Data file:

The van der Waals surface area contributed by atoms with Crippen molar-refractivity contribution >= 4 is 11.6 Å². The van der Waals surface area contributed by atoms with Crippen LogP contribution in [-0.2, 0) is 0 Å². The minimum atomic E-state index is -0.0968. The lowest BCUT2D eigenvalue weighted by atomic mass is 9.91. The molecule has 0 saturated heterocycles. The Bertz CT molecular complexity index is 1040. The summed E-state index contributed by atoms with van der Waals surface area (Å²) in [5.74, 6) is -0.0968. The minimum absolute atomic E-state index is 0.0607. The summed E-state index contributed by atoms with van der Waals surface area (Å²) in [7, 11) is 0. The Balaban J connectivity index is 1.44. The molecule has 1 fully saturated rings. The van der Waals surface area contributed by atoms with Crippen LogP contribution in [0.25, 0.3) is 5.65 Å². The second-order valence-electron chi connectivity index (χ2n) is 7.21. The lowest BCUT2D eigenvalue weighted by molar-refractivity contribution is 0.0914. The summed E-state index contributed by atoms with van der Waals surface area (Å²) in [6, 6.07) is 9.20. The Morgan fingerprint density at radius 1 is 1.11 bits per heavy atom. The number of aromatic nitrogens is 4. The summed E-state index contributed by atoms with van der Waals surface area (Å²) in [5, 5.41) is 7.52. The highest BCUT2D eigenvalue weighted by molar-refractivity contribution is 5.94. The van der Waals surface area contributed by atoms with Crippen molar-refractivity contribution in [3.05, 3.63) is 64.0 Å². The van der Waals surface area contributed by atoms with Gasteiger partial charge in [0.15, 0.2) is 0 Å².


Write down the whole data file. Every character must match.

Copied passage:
The van der Waals surface area contributed by atoms with Crippen molar-refractivity contribution >= 4 is 11.6 Å². The van der Waals surface area contributed by atoms with Crippen LogP contribution in [-0.2, 0) is 0 Å². The minimum atomic E-state index is -0.0968. The lowest BCUT2D eigenvalue weighted by atomic mass is 9.91. The molecule has 0 saturated heterocycles. The Bertz CT molecular complexity index is 1040. The summed E-state index contributed by atoms with van der Waals surface area (Å²) in [5.74, 6) is -0.0968. The minimum absolute atomic E-state index is 0.0607. The summed E-state index contributed by atoms with van der Waals surface area (Å²) in [7, 11) is 0. The Balaban J connectivity index is 1.44. The molecule has 1 fully saturated rings. The van der Waals surface area contributed by atoms with Crippen LogP contribution in [0.25, 0.3) is 5.65 Å². The second-order valence-electron chi connectivity index (χ2n) is 7.21. The lowest BCUT2D eigenvalue weighted by molar-refractivity contribution is 0.0914. The summed E-state index contributed by atoms with van der Waals surface area (Å²) in [6, 6.07) is 9.20. The Morgan fingerprint density at radius 1 is 1.11 bits per heavy atom. The number of aromatic nitrogens is 4. The summed E-state index contributed by atoms with van der Waals surface area (Å²) in [5, 5.41) is 7.52. The highest BCUT2D eigenvalue weighted by molar-refractivity contribution is 5.94. The van der Waals surface area contributed by atoms with Crippen molar-refractivity contribution in [3.05, 3.63) is 64.0 Å². The van der Waals surface area contributed by atoms with Gasteiger partial charge in [0.15, 0.2) is 0 Å².